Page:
Welcome to Scribd, the world's digital library. Read, publish, and share books and documents. See more
Download
Standard view
Full view
of .
Look up keyword
Like this
2Activity
0 of .
Results for:
No results containing your search query
P. 1
MPOB.

MPOB.

Ratings: (0)|Views: 254|Likes:
Published by ttwahirwa

More info:

Published by: ttwahirwa on Jul 18, 2009
Copyright:Attribution Non-commercial

Availability:

Read on Scribd mobile: iPhone, iPad and Android.
download as DOC, PDF, TXT or read online from Scribd
See more
See less

07/18/2009

pdf

text

original

 
1. WHAT IS LEARNING? EXPLAIN BRIEFLY THE THEORIES OF LEARNING. Robbins (2003) defines learning as any relatively permanent change in behavior thatoccurs as a result of experience.Psychologists formally define learning as a process that produces a relatively enduringchange in behavior or knowledge as a result of an individual’s experience.Learning of new behaviors often reflects adapting to your surroundings. Learningtherefore, occurs in every setting and takes place at every age.The learning process therefore, enhances the knowledge, skills and attitude of individuals, to increase their willingness to adopt those newly acquired knowledge, skillsand attitudes to implement them at the work place.Learning is characterized by change in behavior, this change must be relatively permanent, there should be acquisition of a behavior and some form of experience isnecessary for learning.The very basic form of learning is called conditioning. This connotes the process of learning associations between environmental events and behavioral responses.Conditioning forms a theoretical background to various theories by various scholars.Important of these theories include the following;
 
Classical conditioning theory is one of these theories. The theory was proposed by aRussian psychologist Ivan Pavlov in 1927.classical conditioning is the basic learning process that involves repeatedly pairing a neutral stimulus with a response – producingstimulus until the neutral stimulus elicits the same response.In an experiment to teach a dog to salivate, Pavlov presented a bell as a neutral stimulus-neutral because dogs do not normally salivate to the sound of a ringing bell. He wouldalways ring the bell before presenting the food.After several repetitions the dog began to salivate on hearing the sound of the bell.This means that the dog had learnt a new association between the sound of the bell andthe presentation of the food.the sound of the bell is a conditioned stimulus because it wasoriginally neutral but comes to elicit a reflexive response, the dog’s salivation to thesound of the bell is a conditioned response as it is a learned reflexive response to a previously neutral stimulus.Operant conditioning is yet another theory of learning.coinned by Burrhus Fredrick Skinner in 1954; operant conditioning is based on the law of effect. The theory explainslearning as a process in which behavior is shaped and maintained by its consequences.One possible consequence of behavior is reinforcement. Reinforcement is said to occur when a stimulus or an event follows an operant and increases the likelihood of theoperant being repeated.Operant conditioning is premised on the following principles. That the behavior islearned, behavior that is positively reinforced will re occur, information should be presented in small amounts so that responses can be reinforced, reinforcement will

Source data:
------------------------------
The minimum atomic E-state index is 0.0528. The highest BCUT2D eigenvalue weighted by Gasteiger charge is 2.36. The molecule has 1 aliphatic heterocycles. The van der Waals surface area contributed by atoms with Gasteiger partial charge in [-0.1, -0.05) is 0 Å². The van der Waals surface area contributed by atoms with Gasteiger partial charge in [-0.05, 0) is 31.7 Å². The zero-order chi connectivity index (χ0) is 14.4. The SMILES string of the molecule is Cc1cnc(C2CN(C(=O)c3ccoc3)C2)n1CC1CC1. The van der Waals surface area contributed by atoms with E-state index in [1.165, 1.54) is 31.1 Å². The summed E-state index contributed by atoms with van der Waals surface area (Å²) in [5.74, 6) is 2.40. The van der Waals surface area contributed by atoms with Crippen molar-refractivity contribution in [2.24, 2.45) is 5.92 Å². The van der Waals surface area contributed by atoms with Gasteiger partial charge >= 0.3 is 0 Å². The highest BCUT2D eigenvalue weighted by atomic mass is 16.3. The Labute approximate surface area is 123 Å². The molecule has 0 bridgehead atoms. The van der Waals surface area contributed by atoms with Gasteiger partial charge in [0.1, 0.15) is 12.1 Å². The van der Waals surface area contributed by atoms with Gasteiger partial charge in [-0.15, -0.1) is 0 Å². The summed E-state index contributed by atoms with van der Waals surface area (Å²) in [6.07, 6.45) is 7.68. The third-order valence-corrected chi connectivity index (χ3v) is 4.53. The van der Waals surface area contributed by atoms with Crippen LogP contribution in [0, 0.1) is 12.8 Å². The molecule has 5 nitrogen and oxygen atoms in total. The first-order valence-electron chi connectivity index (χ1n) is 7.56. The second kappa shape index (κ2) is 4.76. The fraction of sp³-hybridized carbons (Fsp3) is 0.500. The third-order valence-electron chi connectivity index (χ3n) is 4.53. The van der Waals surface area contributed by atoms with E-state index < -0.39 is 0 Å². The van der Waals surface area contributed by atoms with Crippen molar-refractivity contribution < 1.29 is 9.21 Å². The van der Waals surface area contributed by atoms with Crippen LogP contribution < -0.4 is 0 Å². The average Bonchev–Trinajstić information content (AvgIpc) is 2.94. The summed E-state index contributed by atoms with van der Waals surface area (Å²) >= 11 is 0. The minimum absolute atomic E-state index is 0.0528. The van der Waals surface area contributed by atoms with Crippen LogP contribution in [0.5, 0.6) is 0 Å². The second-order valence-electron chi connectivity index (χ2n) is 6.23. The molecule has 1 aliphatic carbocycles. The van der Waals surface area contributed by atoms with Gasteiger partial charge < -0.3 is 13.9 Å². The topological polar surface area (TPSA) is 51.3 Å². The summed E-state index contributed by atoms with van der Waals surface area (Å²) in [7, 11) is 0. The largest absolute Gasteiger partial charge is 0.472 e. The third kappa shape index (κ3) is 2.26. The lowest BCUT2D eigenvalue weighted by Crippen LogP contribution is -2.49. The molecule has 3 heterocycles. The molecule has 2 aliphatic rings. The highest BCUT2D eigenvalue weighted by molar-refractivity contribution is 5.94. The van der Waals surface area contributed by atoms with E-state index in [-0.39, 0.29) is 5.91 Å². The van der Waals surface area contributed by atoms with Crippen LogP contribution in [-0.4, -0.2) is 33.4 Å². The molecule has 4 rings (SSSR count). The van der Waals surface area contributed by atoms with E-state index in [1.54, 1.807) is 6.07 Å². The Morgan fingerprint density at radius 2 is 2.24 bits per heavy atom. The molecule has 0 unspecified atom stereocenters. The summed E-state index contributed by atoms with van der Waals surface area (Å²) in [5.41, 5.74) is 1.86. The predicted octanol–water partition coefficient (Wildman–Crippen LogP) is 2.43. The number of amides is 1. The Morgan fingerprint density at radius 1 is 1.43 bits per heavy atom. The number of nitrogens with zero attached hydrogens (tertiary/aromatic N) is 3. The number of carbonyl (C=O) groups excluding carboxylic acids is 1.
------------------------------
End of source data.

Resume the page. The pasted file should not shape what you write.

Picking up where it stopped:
generalize across stimuli , producing secondary conditioning, and that rewards are moreeffective if they immediately follow the desired response.Operant conditioning is most effective in shaping behavior through positive and negativereinforcement, punishment and extinction.Another theory of learning is social learning this theory was proposed by AlbertMandura in (1927).Bandura contends that most human behavior is acquired throughobservational learning rather than through trial and error or direct experience of theconsequences of our actions.wathcing and processing information about the actions of others, including the consequences that occur, influences the likelihood that behavior will be imitated.Bandura 1986suggests that four cognitive processes interact to determine whether imitation will occur. First you must pay attention to the other person’s behavior. secondyou must remember the other person’s behavior so that you can perform it at a later time.That is, you must form and store a mental representation of behavior to be limited. Third,you must be able to transform this mental representation into actions that you are capableof reproducing. Fourth, there must be some motivation for you to imitate the behavior.One is more likely to imitate a behavior if there is some expectation that doing so will produce reinforcement or reward.

Activity (2)

You've already reviewed this. Edit your review.
1 thousand reads
1 hundred reads

You're Reading a Free Preview

Download
scribd
/*********** DO NOT ALTER ANYTHING BELOW THIS LINE ! ************/ var s_code=s.t();if(s_code)document.write(s_code)//-->